Tuition Support

Find Resources That Support Tuition Costs

Your child’s care is of utmost importance, and you want to be sure they are getting the very best early education. There are several options available to help you offset the cost of tuition, and we’ve made it easy to learn about them.
Find Resources That Support Tuition Costs

See What Option Works For You

Child Care Tax Credits

A child tax credit is intended for people who are financially supporting—you guessed it—a child. For 2023, the credit is worth up to $2000 per child.

To qualify, a child must be under age 17 at the end of the year; have a Social Security number; be your child, stepchild, foster child, sibling, or descendant; live with you for more than half of the year; be claimed as your dependent; and pay for no more than half of their own expenses. You’ll also have to satisfy income requirements.

You may remember that in 2021, the pandemic-era American Rescue Plan Act expanded the child tax credit to $3000 per child between 6 and 17 years old and $3600 per child under 6. It made the child tax credit fully refundable and allowed taxpayers to get half of the money in advance monthly payments. (This provision expired at the end of 2021), and though several legislators have taken steps to revive it, Congress has not revived the expanded child tax credit.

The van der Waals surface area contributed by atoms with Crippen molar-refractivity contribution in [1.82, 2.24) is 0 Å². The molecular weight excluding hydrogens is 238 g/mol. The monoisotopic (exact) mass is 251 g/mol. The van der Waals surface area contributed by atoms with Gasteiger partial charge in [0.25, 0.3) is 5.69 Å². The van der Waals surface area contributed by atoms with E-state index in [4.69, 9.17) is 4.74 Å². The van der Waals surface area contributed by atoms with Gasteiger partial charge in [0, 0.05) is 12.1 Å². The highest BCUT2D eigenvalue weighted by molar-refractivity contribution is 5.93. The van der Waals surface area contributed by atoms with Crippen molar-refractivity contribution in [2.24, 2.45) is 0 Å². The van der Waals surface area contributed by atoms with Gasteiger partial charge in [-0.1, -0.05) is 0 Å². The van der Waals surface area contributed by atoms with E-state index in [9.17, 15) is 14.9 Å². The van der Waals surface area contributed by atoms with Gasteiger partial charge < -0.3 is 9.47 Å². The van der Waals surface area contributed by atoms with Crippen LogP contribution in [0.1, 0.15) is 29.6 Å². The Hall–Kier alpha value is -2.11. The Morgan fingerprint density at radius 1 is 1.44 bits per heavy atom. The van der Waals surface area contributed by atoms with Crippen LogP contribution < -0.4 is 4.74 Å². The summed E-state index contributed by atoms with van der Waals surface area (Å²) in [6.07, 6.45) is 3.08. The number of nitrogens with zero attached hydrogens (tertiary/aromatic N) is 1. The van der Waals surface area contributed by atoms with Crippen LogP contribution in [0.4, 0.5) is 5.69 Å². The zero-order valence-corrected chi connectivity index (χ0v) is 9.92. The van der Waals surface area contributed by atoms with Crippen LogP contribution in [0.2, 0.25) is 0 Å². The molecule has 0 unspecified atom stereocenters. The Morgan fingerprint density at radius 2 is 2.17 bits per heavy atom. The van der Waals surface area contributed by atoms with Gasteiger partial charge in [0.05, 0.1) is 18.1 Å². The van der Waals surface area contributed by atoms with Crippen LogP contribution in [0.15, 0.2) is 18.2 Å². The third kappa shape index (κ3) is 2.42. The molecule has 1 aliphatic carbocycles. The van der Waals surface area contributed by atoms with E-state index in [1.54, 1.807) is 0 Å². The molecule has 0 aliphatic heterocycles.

Today, the child tax credit has a refundable and nonrefundable portion. For 2023, the refundable part is worth up to $1500; it’s called the additional child tax credit.

Child and dependent care credit

A separate credit from the child tax credit this is intended for taxpayers who paid care expenses for another personal while they worked or looked for work. To qualify, that person must be under age 13; a spouse who’s unable to care for themselves and lives with you at least half of the year, or someone who’s unable to care for themselves, lives with you at least half the year and is (or would typically be) your dependent.

The child and dependent care credit covers 20% to 35% of your work-related expenses, depending on your income, up to a maximum of $3000 for one person ($6000 for two or more people).

Earned income tax credit

The earned income tax credit, or EITC, is intended for workers with low to moderate incomes. To qualify for tax year 2023, you must have a Social Security number, be a citizen or resident alien, have a certain amount of earned income, not have foreign income, and have less than $ 11,000 in investment income.

How much your EITC is depends on how many eligible children you have (the more kids/relatives you claim, the higher your income and credit can be). For 2023, the maximum EITC without kids is $600. With one child, it’s $3995; with two, it’s $6604. For three or more children, it’s $7430.

Keep in mind that if you claim the EITC or additional child tax credit (mentioned above), the IRS is legally obligated to hold onto your tax refund until mid-February.

If your family needs help with tuition, there are state and local agencies to provide tuition subsidies. This map is a great starting point for finding the financial assistance resources available.

More and more employers add child care benefits to their employee compensation packages because it’s hard to do your job without reliable child care!

Talk with your employer or your HR department about whether they offer child care benefits and how to use them.

If you need more information about making child care costs easier, call us or drop in for a chat. We’re happy to help you find resources.

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